Cat food, trains and money laundering

It’s amazing what public opinion can do – let’s just say George Galloway and cats, and leave it at that.  Today I was browsing a motley assortment of websites, buying cat food and train tickets, and something caught my eye: two of the sites I visited had a prominent link to their policies on modern slavery.  Here’s the one for Pets at Home, and this is Greater Anglia’s.  You can probably guess what I’m thinking: why don’t they give similar prominence to any AML policy they might have?

Now I do see that there is a difference: both of these companies are required, as they state, to abide by the obligations of the Modern Slavery Act 2015, while neither of them is (I should imagine) covered by the Money Laundering Regulations 2007.  But their staff are – along with every other adult in the UK – eligible to be prosecuted under the main money laundering offences of the Proceeds of Crime Act 2002, and moreover many of those staff will be handling money on a daily basis (either dealing with customers, or processing company accounts) and so arguably it would be wise for them to have at least considered the matter.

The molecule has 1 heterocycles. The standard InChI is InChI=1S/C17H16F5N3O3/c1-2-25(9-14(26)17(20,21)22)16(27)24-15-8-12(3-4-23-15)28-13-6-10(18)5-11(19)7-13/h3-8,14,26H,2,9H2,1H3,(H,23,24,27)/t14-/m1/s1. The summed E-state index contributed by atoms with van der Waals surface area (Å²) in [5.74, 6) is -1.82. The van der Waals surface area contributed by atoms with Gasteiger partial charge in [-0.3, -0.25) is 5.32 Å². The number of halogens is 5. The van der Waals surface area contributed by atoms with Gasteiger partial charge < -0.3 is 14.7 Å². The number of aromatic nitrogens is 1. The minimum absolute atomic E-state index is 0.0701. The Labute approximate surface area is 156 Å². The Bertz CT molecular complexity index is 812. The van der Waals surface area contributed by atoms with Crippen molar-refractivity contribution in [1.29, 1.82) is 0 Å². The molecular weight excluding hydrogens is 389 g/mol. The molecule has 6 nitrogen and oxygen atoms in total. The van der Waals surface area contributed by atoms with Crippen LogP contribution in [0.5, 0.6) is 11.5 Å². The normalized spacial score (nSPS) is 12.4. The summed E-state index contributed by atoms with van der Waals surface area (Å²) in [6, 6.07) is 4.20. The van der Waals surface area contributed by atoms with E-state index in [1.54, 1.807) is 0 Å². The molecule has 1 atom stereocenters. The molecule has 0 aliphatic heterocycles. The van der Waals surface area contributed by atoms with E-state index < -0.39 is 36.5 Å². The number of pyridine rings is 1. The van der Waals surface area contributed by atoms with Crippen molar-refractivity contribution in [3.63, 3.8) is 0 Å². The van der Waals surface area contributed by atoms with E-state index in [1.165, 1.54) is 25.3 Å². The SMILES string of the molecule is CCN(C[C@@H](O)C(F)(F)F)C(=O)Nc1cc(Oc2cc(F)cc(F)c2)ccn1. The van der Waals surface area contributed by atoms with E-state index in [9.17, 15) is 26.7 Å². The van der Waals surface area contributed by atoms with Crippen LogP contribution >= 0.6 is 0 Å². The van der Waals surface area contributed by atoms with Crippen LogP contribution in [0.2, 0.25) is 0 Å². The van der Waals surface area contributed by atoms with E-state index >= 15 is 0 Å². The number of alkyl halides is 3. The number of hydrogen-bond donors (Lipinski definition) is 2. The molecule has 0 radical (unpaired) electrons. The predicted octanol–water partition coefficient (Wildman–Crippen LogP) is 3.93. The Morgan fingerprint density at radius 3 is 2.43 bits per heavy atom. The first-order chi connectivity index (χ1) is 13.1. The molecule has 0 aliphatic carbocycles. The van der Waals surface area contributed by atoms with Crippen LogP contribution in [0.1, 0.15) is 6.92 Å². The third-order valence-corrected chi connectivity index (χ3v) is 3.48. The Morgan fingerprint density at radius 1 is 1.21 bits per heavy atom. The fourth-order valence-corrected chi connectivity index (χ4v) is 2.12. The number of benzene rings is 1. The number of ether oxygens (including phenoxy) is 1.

But perhaps it comes back to our old problem, that secretly some people rather admire financial criminals – tax evaders in particular, but also those who dream up clever investment scams and rip off rich people, and those who find a way to diddle large corporations like insurance companies.  On the other hand, I doubt there is much admiration for modern slave-traders.  No-one is going to refuse to buy cat biscuits from Pets at Home because they “have undertaken a group wide risk assessment to highlight any areas where [they] may be vulnerable to the risk of modern slavery and, where necessary, will strengthen [their] processes in the areas highlighted”.  And no-one is going to drive rather than take a Greater Anglia train because they “do not use any forced labour [and] in order to ensure the prevention of modern slavery in the supply chain, [they] review each supplier on a risk basis”.  But if a shop were to declare that “we will take immediate and merciless action against any customer who appears to be a tax evader, fraudster, shyster, trickster or scam artist of any kind”, it might be a different story.

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